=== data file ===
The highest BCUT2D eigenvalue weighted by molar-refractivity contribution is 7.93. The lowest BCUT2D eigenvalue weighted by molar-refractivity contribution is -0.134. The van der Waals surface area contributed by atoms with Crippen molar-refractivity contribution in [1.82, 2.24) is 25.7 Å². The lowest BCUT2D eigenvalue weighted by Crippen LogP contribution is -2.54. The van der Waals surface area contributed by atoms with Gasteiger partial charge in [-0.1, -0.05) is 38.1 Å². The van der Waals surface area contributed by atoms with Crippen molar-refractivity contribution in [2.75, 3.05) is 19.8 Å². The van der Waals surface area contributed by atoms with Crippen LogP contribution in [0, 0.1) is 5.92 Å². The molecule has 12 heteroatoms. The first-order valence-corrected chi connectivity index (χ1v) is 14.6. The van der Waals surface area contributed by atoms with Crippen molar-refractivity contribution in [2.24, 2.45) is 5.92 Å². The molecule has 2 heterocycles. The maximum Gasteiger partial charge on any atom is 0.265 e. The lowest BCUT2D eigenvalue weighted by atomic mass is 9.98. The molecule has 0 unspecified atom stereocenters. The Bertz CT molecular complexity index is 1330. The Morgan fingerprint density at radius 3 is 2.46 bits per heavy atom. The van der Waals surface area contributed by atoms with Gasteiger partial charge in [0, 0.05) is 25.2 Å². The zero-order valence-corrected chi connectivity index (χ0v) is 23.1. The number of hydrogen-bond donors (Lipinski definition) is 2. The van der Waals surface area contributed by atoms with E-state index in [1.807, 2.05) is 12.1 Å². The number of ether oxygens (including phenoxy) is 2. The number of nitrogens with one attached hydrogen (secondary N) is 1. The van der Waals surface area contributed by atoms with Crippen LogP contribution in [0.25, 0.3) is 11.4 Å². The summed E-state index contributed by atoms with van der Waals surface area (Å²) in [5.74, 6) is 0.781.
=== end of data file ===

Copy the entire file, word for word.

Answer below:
The highest BCUT2D eigenvalue weighted by molar-refractivity contribution is 7.93. The lowest BCUT2D eigenvalue weighted by molar-refractivity contribution is -0.134. The van der Waals surface area contributed by atoms with Crippen molar-refractivity contribution in [1.82, 2.24) is 25.7 Å². The lowest BCUT2D eigenvalue weighted by Crippen LogP contribution is -2.54. The van der Waals surface area contributed by atoms with Gasteiger partial charge in [-0.1, -0.05) is 38.1 Å². The van der Waals surface area contributed by atoms with Crippen molar-refractivity contribution in [2.75, 3.05) is 19.8 Å². The van der Waals surface area contributed by atoms with Crippen LogP contribution in [0, 0.1) is 5.92 Å². The molecule has 12 heteroatoms. The first-order valence-corrected chi connectivity index (χ1v) is 14.6. The van der Waals surface area contributed by atoms with Crippen molar-refractivity contribution in [2.24, 2.45) is 5.92 Å². The molecule has 2 heterocycles. The maximum Gasteiger partial charge on any atom is 0.265 e. The lowest BCUT2D eigenvalue weighted by atomic mass is 9.98. The molecule has 0 unspecified atom stereocenters. The Bertz CT molecular complexity index is 1330. The Morgan fingerprint density at radius 3 is 2.46 bits per heavy atom. The van der Waals surface area contributed by atoms with Gasteiger partial charge in [0, 0.05) is 25.2 Å². The zero-order valence-corrected chi connectivity index (χ0v) is 23.1. The number of hydrogen-bond donors (Lipinski definition) is 2. The van der Waals surface area contributed by atoms with E-state index in [1.807, 2.05) is 12.1 Å². The number of ether oxygens (including phenoxy) is 2. The number of nitrogens with one attached hydrogen (secondary N) is 1. The van der Waals surface area contributed by atoms with Crippen LogP contribution in [0.25, 0.3) is 11.4 Å². The summed E-state index contributed by atoms with van der Waals surface area (Å²) in [5.74, 6) is 0.781.